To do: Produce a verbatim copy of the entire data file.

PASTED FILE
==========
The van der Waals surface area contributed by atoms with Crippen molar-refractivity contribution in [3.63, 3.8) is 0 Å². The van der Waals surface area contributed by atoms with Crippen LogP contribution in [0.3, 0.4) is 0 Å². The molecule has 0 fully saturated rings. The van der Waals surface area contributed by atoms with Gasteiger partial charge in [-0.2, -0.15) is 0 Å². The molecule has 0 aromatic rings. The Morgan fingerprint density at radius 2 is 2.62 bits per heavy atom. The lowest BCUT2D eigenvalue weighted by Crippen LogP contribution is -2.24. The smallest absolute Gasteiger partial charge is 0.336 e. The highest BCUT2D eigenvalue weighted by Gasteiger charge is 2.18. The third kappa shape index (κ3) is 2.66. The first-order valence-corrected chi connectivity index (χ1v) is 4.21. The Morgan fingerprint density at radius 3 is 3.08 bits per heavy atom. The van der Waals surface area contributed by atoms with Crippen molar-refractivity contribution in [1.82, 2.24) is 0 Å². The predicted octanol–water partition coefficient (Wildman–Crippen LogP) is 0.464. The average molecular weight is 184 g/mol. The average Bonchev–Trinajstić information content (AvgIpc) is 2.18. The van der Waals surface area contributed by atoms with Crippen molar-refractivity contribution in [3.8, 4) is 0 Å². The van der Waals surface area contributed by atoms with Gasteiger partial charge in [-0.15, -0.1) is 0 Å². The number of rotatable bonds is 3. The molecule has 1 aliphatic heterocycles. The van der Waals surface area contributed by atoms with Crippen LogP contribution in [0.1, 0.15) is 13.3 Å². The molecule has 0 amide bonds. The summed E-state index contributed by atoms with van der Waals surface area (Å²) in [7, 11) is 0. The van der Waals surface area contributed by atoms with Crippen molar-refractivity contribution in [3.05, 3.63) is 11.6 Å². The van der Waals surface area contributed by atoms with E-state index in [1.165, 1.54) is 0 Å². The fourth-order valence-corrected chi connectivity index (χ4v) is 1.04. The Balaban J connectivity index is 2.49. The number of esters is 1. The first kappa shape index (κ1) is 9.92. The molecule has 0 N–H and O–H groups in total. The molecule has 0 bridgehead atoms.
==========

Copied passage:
The van der Waals surface area contributed by atoms with Crippen molar-refractivity contribution in [3.63, 3.8) is 0 Å². The van der Waals surface area contributed by atoms with Crippen LogP contribution in [0.3, 0.4) is 0 Å². The molecule has 0 fully saturated rings. The van der Waals surface area contributed by atoms with Gasteiger partial charge in [-0.2, -0.15) is 0 Å². The molecule has 0 aromatic rings. The Morgan fingerprint density at radius 2 is 2.62 bits per heavy atom. The lowest BCUT2D eigenvalue weighted by Crippen LogP contribution is -2.24. The smallest absolute Gasteiger partial charge is 0.336 e. The highest BCUT2D eigenvalue weighted by Gasteiger charge is 2.18. The third kappa shape index (κ3) is 2.66. The first-order valence-corrected chi connectivity index (χ1v) is 4.21. The Morgan fingerprint density at radius 3 is 3.08 bits per heavy atom. The van der Waals surface area contributed by atoms with Crippen molar-refractivity contribution in [1.82, 2.24) is 0 Å². The predicted octanol–water partition coefficient (Wildman–Crippen LogP) is 0.464. The average molecular weight is 184 g/mol. The average Bonchev–Trinajstić information content (AvgIpc) is 2.18. The van der Waals surface area contributed by atoms with Crippen molar-refractivity contribution in [3.8, 4) is 0 Å². The van der Waals surface area contributed by atoms with Gasteiger partial charge in [-0.15, -0.1) is 0 Å². The number of rotatable bonds is 3. The molecule has 1 aliphatic heterocycles. The van der Waals surface area contributed by atoms with Crippen LogP contribution in [0.1, 0.15) is 13.3 Å². The molecule has 0 amide bonds. The summed E-state index contributed by atoms with van der Waals surface area (Å²) in [7, 11) is 0. The van der Waals surface area contributed by atoms with Crippen molar-refractivity contribution in [3.05, 3.63) is 11.6 Å². The van der Waals surface area contributed by atoms with E-state index in [1.165, 1.54) is 0 Å². The fourth-order valence-corrected chi connectivity index (χ4v) is 1.04. The Balaban J connectivity index is 2.49. The number of esters is 1. The first kappa shape index (κ1) is 9.92. The molecule has 0 N–H and O–H groups in total. The molecule has 0 bridgehead atoms.